Controlling or coercive behaviour offences
Controlling or coercive behaviour offences

The following Corporate Crime practice note provides comprehensive and up to date legal information covering:

  • Controlling or coercive behaviour offences
  • What is domestic abuse?
  • Controlling or coercive behaviour offence under the Serious Crime Act 2015
  • Elements of the offence
  • Statutory Guidance
  • Defence
  • Sentencing
  • Causing or allowing the death of a vulnerable child or adult
  • Improving conviction rates for domestic violence
  • The approach to prosecuting cases of domestic violence
  • More...

What is domestic abuse?

There is no statutory offence of domestic violence or domestic abuse, however, it generally refers to any incident of controlling, coercive or threatening behaviour, violence or abuse between those aged 16 or over who are or have been intimate partners or family members, regardless of their gender or sexuality. The terms ‘domestic violence’ and domestic abuse’ are sometimes used interchangeably however current practice prefers the term’ domestic abuse’.

In its Crown Prosecution Service (CPS) Domestic Abuse Guidelines for prosecutors, the CPS states that domestic violence and domestic abuse are terms describing a range of controlling and coercive behaviours, used by one person to maintain control over another with whom they have, or have had, an intimate or family relationship.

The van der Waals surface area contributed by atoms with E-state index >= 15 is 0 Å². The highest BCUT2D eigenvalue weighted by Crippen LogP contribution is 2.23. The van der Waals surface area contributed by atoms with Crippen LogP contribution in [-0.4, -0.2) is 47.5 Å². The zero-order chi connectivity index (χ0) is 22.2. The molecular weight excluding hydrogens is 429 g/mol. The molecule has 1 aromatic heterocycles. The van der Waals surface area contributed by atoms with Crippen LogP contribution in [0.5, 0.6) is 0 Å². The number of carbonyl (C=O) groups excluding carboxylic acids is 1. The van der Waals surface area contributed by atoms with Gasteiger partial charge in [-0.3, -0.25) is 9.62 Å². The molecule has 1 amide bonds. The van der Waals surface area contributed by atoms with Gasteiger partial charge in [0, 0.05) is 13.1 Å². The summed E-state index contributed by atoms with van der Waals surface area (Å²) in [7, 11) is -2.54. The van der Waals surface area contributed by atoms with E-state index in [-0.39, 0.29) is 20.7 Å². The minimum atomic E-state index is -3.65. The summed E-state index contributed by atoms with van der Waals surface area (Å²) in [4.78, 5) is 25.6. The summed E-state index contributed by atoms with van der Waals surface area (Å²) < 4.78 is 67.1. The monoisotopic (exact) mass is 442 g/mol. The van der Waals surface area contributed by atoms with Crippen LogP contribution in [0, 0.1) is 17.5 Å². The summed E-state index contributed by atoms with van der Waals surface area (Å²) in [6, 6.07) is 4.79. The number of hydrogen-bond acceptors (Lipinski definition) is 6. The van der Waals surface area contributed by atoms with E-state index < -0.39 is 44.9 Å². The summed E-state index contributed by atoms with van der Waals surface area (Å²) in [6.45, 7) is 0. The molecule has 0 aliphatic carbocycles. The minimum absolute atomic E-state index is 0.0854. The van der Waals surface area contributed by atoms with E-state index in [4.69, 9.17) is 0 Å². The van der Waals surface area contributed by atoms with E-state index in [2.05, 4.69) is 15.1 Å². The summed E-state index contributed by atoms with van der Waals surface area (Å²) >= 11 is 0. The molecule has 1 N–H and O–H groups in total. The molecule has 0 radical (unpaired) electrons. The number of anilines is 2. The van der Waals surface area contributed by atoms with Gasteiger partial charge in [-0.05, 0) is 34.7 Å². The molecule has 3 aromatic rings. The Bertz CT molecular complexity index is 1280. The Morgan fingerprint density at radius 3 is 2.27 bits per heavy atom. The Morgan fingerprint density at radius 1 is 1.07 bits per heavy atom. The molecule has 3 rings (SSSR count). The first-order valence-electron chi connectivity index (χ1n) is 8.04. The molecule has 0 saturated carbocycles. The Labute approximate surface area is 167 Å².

Examples of domestic abuse include:

  1. physical

  2. emotional

  3. sexual

  4. psychological, or

  5. financial

The term ‘domestic abuse’ therefore can be applied to a number of offences committed in a domestic environment. For information on offences which can be committed within a domestic setting, see Practice Notes:

  1. Harassment offences

  2. Assault occasioning actual bodily harm

  3. Common assault and battery

  4. Wounding or causing grievous bodily harm with intent

  5. Unlawful wounding or inflicting grievous bodily harm

  6. Involuntary manslaughter

  7. Murder

  8. Rape

  9. Sexual assault

The government definition of domestic violence was widened in 2013 to include young people under the age of 18. The definition described domestic violence as:

'any incident or pattern of incidents

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